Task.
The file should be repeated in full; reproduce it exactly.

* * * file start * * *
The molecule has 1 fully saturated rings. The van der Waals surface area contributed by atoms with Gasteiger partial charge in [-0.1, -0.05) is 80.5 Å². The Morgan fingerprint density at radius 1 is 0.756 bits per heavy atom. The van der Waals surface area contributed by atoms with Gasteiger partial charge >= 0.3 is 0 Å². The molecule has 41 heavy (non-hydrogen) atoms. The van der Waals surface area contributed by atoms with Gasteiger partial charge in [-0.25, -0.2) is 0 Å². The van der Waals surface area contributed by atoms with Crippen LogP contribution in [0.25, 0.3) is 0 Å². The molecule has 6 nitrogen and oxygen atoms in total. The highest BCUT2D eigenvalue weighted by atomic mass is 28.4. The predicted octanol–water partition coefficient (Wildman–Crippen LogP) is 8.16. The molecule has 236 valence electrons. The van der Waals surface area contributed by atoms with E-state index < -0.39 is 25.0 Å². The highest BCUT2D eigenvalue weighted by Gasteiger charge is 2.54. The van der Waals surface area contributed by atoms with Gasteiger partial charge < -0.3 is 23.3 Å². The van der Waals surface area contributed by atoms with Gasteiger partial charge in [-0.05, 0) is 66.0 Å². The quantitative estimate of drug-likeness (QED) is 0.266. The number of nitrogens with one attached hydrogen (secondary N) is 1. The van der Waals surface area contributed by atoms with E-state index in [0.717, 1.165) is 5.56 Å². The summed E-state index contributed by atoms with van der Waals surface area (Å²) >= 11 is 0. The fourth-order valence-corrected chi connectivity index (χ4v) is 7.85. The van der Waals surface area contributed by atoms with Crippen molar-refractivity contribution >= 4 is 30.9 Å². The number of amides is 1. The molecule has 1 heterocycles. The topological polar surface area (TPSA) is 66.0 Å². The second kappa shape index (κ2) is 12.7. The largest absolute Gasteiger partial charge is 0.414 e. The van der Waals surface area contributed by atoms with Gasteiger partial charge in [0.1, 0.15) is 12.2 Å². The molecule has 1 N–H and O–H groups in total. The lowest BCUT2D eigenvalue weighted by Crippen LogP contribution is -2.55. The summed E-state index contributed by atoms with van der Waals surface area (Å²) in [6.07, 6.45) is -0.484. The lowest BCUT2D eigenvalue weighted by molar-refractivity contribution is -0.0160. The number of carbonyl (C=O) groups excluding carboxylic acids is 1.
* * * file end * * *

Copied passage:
The molecule has 1 fully saturated rings. The van der Waals surface area contributed by atoms with Gasteiger partial charge in [-0.1, -0.05) is 80.5 Å². The Morgan fingerprint density at radius 1 is 0.756 bits per heavy atom. The van der Waals surface area contributed by atoms with Gasteiger partial charge >= 0.3 is 0 Å². The molecule has 41 heavy (non-hydrogen) atoms. The van der Waals surface area contributed by atoms with Gasteiger partial charge in [-0.25, -0.2) is 0 Å². The van der Waals surface area contributed by atoms with Crippen LogP contribution in [0.25, 0.3) is 0 Å². The molecule has 6 nitrogen and oxygen atoms in total. The highest BCUT2D eigenvalue weighted by atomic mass is 28.4. The predicted octanol–water partition coefficient (Wildman–Crippen LogP) is 8.16. The molecule has 236 valence electrons. The van der Waals surface area contributed by atoms with E-state index < -0.39 is 25.0 Å². The highest BCUT2D eigenvalue weighted by Gasteiger charge is 2.54. The van der Waals surface area contributed by atoms with Gasteiger partial charge < -0.3 is 23.3 Å². The van der Waals surface area contributed by atoms with Gasteiger partial charge in [-0.05, 0) is 66.0 Å². The quantitative estimate of drug-likeness (QED) is 0.266. The number of nitrogens with one attached hydrogen (secondary N) is 1. The van der Waals surface area contributed by atoms with E-state index in [0.717, 1.165) is 5.56 Å². The summed E-state index contributed by atoms with van der Waals surface area (Å²) >= 11 is 0. The fourth-order valence-corrected chi connectivity index (χ4v) is 7.85. The van der Waals surface area contributed by atoms with Crippen molar-refractivity contribution >= 4 is 30.9 Å². The number of amides is 1. The molecule has 1 heterocycles. The topological polar surface area (TPSA) is 66.0 Å². The second kappa shape index (κ2) is 12.7. The largest absolute Gasteiger partial charge is 0.414 e. The van der Waals surface area contributed by atoms with Gasteiger partial charge in [0.1, 0.15) is 12.2 Å². The molecule has 1 N–H and O–H groups in total. The lowest BCUT2D eigenvalue weighted by Crippen LogP contribution is -2.55. The summed E-state index contributed by atoms with van der Waals surface area (Å²) in [6.07, 6.45) is -0.484. The lowest BCUT2D eigenvalue weighted by molar-refractivity contribution is -0.0160. The number of carbonyl (C=O) groups excluding carboxylic acids is 1.